Appeal from an order entered after a bench trial in the Eastern District of New York, Thomas C. Platt, District Judge, which dismissed an action for declaratory and injunctive relief plus damages brought by plaintiffs who alleged violation of their constitutional and civil rights resulting from defendant's refusal to sell her house to plaintiffs assertedly because of plaintiffs' race.
Mansfield and Timbers, Circuit Judges, and John F. Dooling, District Judge.*fn*
On this appeal from an order entered after a bench trial in the Eastern District of New York, Thomas C. Platt, District Judge, which dismissed an action for declaratory and injunctive relief plus damages brought by plaintiffs who alleged violation of their constitutional and civil rights resulting from defendant's refusal to sell her house to plaintiffs assertedly because of plaintiffs' race, the issue is whether the district court was clearly erroneous in finding that defendant refused to sell her house to plaintiffs for reasons unrelated to race and that plaintiffs were not willing to purchase it on the terms specified by defendant. We hold that the district court's findings of fact were not clearly erroneous. We affirm.
In October 1974 defendant, Mrs. Eve Silberman, a white citizen, decided to sell her one-family house in the Kew Garden Hills section of Queens, New York. She and her daughter, Mrs. Ravelle Brickman (the "sellers"), engaged a realtor, Peter Smetana, who stated that he could get at least $60,000 for the house. Subsequently Mrs. Silberman went to live in Wisconsin with her son, whereupon Mrs. Brickman assumed responsibility for selling the house. Thereafter the sellers received several offers ranging from $40,000 to $50,000, all of which were rejected. In February 1975 the asking price was reduced from $60,000 to $55,000, but no acceptable offers within this range were received. The house remained vacant after Mrs. Silberman left for Wisconsin, until eventually a buyer was found.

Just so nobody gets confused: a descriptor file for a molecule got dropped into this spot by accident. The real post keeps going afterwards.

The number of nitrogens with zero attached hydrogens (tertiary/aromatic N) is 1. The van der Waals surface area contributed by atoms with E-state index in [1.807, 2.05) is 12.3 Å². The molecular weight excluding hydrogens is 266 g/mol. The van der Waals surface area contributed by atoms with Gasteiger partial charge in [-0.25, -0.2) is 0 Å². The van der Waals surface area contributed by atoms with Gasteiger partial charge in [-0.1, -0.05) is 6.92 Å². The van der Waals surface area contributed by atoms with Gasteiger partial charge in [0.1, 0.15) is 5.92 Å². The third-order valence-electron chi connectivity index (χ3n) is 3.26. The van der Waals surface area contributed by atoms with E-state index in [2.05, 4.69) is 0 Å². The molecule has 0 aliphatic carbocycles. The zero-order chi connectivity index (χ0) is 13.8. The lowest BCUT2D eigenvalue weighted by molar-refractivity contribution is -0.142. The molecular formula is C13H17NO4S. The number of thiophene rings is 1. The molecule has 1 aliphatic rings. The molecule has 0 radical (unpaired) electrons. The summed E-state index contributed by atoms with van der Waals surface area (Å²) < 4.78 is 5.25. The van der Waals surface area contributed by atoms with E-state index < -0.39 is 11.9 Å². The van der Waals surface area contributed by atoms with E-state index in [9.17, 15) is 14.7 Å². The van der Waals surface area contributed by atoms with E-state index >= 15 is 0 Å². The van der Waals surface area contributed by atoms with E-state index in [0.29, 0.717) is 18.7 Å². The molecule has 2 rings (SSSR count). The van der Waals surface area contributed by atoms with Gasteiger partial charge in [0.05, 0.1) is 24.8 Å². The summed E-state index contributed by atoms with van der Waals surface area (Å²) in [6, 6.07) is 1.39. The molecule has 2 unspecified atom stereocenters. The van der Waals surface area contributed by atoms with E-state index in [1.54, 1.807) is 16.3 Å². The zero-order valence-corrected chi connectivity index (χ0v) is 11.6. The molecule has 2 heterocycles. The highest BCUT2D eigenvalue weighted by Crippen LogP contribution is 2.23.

In late June 1975 plaintiffs Mr. and Mrs. George Duckett, a black couple, conferred with Smetana about purchasing a house. He informed them of the availability of the Silberman house and arranged for them to see it. Smetana pointed out that certain plumbing repairs were necessary. He told the Ducketts that the price had been reduced from $60,000 to $55,000. Early in July, after obtaining an appraisal of their own, the Ducketts offered $42,000 for the house. Smetana promised to inform the sellers of this offer.
About two weeks later, having heard nothing from Smetana, the Ducketts asked him if their offer was acceptable. Smetana told them that in response to their offer the asking price had been reduced to $49,000. Smetana testified that Mrs. Brickman had asked him whether the prospective buyers were Jewish. Smetana responded that they were not but that they were black. According to Mrs. Brickman, she told Smetana that it would be nice to have a black family in the neighborhood.